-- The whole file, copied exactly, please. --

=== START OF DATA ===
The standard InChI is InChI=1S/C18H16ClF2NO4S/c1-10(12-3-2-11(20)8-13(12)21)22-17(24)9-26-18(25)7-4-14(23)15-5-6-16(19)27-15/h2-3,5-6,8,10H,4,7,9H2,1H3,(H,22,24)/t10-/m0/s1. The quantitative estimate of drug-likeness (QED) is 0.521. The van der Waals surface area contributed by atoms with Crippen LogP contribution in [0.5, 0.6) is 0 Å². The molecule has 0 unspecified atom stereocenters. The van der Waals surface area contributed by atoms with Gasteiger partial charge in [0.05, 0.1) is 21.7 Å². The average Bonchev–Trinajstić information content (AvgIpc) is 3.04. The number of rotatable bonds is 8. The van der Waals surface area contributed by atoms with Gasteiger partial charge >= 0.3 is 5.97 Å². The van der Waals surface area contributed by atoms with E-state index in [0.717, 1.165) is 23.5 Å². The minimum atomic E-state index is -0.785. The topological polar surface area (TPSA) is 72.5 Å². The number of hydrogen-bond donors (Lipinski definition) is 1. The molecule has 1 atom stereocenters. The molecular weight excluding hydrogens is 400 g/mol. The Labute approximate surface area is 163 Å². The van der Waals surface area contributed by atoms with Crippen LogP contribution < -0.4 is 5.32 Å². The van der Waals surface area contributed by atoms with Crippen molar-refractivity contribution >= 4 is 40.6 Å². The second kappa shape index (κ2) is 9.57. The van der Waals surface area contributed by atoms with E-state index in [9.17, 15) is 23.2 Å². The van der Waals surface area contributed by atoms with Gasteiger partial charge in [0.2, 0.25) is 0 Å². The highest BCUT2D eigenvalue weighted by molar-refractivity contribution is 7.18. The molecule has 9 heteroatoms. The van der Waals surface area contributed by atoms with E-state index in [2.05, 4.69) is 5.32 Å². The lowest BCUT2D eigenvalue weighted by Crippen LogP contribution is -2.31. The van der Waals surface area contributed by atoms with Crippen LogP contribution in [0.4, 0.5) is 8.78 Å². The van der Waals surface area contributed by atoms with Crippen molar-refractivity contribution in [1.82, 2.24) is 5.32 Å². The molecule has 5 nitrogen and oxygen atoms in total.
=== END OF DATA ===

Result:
The standard InChI is InChI=1S/C18H16ClF2NO4S/c1-10(12-3-2-11(20)8-13(12)21)22-17(24)9-26-18(25)7-4-14(23)15-5-6-16(19)27-15/h2-3,5-6,8,10H,4,7,9H2,1H3,(H,22,24)/t10-/m0/s1. The quantitative estimate of drug-likeness (QED) is 0.521. The van der Waals surface area contributed by atoms with Crippen LogP contribution in [0.5, 0.6) is 0 Å². The molecule has 0 unspecified atom stereocenters. The van der Waals surface area contributed by atoms with Gasteiger partial charge in [0.05, 0.1) is 21.7 Å². The average Bonchev–Trinajstić information content (AvgIpc) is 3.04. The number of rotatable bonds is 8. The van der Waals surface area contributed by atoms with Gasteiger partial charge >= 0.3 is 5.97 Å². The van der Waals surface area contributed by atoms with E-state index in [0.717, 1.165) is 23.5 Å². The minimum atomic E-state index is -0.785. The topological polar surface area (TPSA) is 72.5 Å². The number of hydrogen-bond donors (Lipinski definition) is 1. The molecule has 1 atom stereocenters. The molecular weight excluding hydrogens is 400 g/mol. The Labute approximate surface area is 163 Å². The van der Waals surface area contributed by atoms with Crippen LogP contribution < -0.4 is 5.32 Å². The van der Waals surface area contributed by atoms with Crippen molar-refractivity contribution >= 4 is 40.6 Å². The second kappa shape index (κ2) is 9.57. The van der Waals surface area contributed by atoms with E-state index in [9.17, 15) is 23.2 Å². The van der Waals surface area contributed by atoms with Gasteiger partial charge in [0.2, 0.25) is 0 Å². The highest BCUT2D eigenvalue weighted by molar-refractivity contribution is 7.18. The molecule has 9 heteroatoms. The van der Waals surface area contributed by atoms with E-state index in [2.05, 4.69) is 5.32 Å². The lowest BCUT2D eigenvalue weighted by Crippen LogP contribution is -2.31. The van der Waals surface area contributed by atoms with Crippen LogP contribution in [0.4, 0.5) is 8.78 Å². The van der Waals surface area contributed by atoms with Crippen molar-refractivity contribution in [1.82, 2.24) is 5.32 Å². The molecule has 5 nitrogen and oxygen atoms in total.